Many of the concerns shared by those who work at, support and advocate for rural schools and the students they educate boil down to factors wholly or partly outside their control: geography, resources and state policy.
Geography shapes the challenges these schools face — from the difficulty many experience in recruiting teachers, to low-density population bases and obstacles to economic development. Yet resources and policy have potential in the eyes of many patrons and educators to contribute to solutions.
Efforts to give high-schoolers better access to post-secondary career training are one illustration.
Three years ago, Kansas introduced tuition-free access for high-schoolers to these courses. The effects have been clear — sharp growth in the numbers of students taking them.
Armed with the Legislature’s financial backing, post-secondary schools like Fort Scott Community College and districts like Pittsburg USD 250 and its small-town and rural neighbors in Crawford and Cherokee counties are teaming up to find new ways of delivering career education.
In this matter, state and community leaders and educators appear to be on the same page. Their professed goal is expanding opportunities for teenagers, so that they may walk across the stage at their high school graduations and leave not only with a diploma in hand, but with other skills that will serve them well in the next phase of their lives.
“What’s the right thing to do by your citizens?” Pittsburg city manager Daron Hall said, when asked why his city had contributed financially toward career education there. “Communities are made of families. Families have kids.”
As The Topeka Capital-Journal visited towns in western, central and southeast Kansas, a number of rural educators and parents described this spirit of aspiration and collaboration, of dreaming up and realizing new and better opportunities for children, as absent from state discussions of K-12 education.
Instead, some said they saw Kansas as being locked in a long-running tug-of-war over school finance. The question is whether this battle and partisanship in the Statehouse preclude conversations on the more immediate priorities of these schools and their patrons — such as how to improve services for English language learners, enrich children’s lives with field trips and fine arts, and stock the shelves of school libraries.
Glenda LaBarbera, a principal in Garden City — which struggles annually to find enough educators for its classrooms — said rural and urban Kansans alike should care whether schools are able to find and keep “phenomenal teachers.”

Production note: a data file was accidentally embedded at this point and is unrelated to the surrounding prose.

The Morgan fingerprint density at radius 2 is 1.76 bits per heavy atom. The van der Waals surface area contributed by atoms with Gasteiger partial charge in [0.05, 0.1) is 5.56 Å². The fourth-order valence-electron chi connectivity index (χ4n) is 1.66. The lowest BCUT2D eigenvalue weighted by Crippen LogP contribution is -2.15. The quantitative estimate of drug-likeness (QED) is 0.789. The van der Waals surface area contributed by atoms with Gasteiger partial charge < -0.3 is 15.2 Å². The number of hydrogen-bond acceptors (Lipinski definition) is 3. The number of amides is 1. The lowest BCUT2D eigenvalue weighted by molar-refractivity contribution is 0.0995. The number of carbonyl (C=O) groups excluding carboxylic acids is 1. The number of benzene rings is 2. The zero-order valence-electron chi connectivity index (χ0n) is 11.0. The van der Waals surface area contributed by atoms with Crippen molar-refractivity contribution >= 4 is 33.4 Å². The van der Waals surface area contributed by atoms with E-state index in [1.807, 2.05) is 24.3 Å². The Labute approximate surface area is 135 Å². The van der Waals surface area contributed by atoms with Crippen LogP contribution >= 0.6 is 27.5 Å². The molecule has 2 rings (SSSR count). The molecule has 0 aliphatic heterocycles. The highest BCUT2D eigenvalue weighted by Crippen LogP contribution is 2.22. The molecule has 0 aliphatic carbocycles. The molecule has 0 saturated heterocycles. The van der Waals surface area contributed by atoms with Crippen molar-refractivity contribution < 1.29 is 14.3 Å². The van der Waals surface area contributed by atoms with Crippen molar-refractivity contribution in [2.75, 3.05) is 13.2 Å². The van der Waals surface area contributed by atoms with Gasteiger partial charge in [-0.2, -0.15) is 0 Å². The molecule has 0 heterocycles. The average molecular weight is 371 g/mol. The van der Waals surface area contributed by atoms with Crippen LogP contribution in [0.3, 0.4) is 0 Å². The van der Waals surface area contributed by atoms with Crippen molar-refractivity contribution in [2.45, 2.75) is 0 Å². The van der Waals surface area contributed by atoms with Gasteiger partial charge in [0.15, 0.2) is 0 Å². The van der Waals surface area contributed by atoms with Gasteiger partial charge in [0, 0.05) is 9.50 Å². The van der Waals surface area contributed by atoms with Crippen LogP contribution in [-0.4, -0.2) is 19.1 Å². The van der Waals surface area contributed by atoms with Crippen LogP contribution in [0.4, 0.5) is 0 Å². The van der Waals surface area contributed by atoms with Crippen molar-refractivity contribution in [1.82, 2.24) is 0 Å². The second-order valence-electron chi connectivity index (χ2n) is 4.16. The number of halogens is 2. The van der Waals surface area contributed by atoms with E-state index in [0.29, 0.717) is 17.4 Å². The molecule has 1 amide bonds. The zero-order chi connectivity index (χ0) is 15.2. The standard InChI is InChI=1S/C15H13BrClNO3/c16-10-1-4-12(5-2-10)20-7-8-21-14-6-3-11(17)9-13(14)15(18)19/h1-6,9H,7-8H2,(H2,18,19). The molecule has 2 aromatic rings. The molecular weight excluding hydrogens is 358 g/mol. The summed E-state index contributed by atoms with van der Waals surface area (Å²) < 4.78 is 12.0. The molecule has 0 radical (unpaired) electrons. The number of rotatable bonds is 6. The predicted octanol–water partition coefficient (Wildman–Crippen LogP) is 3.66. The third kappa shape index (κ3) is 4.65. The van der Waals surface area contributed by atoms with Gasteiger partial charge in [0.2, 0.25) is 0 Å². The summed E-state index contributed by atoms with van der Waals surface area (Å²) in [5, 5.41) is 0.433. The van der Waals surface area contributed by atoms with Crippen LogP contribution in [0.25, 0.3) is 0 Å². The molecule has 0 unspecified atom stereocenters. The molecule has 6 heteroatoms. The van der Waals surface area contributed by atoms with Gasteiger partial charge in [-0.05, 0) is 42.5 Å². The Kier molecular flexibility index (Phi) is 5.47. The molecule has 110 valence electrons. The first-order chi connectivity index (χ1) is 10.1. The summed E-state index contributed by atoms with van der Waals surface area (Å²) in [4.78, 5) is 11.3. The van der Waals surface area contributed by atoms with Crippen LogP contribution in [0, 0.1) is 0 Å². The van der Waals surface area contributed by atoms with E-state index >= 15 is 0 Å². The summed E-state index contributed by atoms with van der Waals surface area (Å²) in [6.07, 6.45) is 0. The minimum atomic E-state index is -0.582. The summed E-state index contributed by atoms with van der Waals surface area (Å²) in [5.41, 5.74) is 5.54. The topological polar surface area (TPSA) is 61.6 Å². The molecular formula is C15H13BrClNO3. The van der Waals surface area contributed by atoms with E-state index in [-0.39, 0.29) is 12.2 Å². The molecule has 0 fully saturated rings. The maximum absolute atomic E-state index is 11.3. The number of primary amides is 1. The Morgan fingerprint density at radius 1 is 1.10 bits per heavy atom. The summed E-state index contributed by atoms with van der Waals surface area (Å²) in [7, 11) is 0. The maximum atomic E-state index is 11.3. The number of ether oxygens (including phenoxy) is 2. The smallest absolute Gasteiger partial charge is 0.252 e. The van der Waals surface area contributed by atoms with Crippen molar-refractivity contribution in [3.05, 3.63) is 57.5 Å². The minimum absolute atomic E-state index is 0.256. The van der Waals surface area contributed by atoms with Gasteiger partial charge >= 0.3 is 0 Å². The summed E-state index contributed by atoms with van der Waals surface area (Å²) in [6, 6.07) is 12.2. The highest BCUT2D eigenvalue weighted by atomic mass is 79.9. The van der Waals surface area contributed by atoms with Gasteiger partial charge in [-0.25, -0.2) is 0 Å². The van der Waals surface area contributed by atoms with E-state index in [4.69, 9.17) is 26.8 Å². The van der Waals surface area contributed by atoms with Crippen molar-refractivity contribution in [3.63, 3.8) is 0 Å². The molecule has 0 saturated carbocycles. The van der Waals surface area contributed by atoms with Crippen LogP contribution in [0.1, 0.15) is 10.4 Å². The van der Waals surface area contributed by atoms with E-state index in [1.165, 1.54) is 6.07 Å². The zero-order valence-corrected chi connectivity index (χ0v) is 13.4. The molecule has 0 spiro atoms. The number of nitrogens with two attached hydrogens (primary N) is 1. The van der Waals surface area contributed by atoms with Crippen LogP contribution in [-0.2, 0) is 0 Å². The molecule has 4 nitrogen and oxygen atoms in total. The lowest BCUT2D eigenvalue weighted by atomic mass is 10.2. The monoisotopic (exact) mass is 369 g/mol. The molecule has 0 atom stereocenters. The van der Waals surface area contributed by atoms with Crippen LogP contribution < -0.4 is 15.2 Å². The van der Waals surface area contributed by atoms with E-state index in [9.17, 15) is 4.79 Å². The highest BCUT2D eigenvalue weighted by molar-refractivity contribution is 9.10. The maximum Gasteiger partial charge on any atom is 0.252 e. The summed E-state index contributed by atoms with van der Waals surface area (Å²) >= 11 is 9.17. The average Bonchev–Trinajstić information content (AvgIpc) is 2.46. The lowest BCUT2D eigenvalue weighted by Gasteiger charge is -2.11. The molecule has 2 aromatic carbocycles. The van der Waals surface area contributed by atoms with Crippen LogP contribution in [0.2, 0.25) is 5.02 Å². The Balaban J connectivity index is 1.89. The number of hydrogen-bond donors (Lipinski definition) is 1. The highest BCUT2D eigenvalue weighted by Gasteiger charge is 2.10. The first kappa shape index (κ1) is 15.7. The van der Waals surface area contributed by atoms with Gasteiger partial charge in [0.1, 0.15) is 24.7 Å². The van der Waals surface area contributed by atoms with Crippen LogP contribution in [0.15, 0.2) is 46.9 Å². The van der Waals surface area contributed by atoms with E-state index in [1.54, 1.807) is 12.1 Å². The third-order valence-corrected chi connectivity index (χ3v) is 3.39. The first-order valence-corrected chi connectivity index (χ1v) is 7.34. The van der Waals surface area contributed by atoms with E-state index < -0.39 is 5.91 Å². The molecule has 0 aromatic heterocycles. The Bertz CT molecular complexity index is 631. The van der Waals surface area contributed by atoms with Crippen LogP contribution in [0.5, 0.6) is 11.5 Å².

Yet such priorities are complicated for many rural schools by the lack of targeted statewide efforts — the kind that have widespread backing from local school boards, state policymakers and lawmakers alike — to address them.
Dave Heinemann, a former state lawmaker who represented Garden City for nearly three decades, now lobbies for an alliance of about 100 small-town and rural school districts. In an interview, he could think of few examples of recent legislative efforts to help address either the immediate concerns or the long-term ambitions of these schools.
“What legislation have we seen that small schools would want to support?” Heinemann asked. “It used to be, years ago, that there were several pieces of different types of legislation that you could work for.”
He named just two bills from the past few years: the governor’s 2012 technical education measure and his 2014 proposal to fund all-day kindergarten, the latter of which lawmakers rejected. This year he is hopeful a bill will pass to let schools continue to hire retired teachers, which he said is especially important to remote schools that struggle to fill positions.
Overall, however, he said legislative priorities have shifted for rural schools from proactively seeking to better the education they offer, to “playing defense — trying to keep what we have and not make it any worse.”
The prime example this spring is the school finance bill signed Wednesday by Gov. Sam Brownback. The bill reduces key operating or maintenance funds for most school districts and scraps the state’s formula for providing extra dollars to small schools, aid meant to address the higher per-pupil costs that accompany schooling in sparsely populated areas.
For rural schools, this latter piece was one of the most important weightings in the state’s school finance system, meaning one of their top priorities now will be to have it restored. This may make other long-standing goals for these schools — such as seeking the state’s help with broadband access, higher funding for special education and more job applicants for rural teaching positions — seem all the more unattainable.
Meanwhile, rural educators described many of the bills occupying the time of lawmakers this year as unrelated to their needs — efforts to transform school board races into partisan elections, scuttle the state’s standards for teaching math and English, curb the influence of teachers unions, and allow for criminal prosecution of educators for teaching material harmful to minors all are examples.
The gulf between the priorities of state leaders and educators appears to be driving the wedge between these parties further, making efforts to collaborate on any statewide initiatives that might be as widely popular as the technical education push unlikely.
This schism was clear after Brownback signed the school finance bill, unraveling the state’s 23-year-old K-12 funding formula.
As the governor’s office and legislative leaders describe it, the bill is a step toward stability for schools, a move away from an obtuse funding system, and a way to get more dollars into classrooms.
Superintendents looking at their budgets see the opposite — another wave of cuts that will eat into their districts’ contingency funds and undercut their efforts to plan long-term.
Nick Schwien is managing editor at The Hays Daily News. email@example.com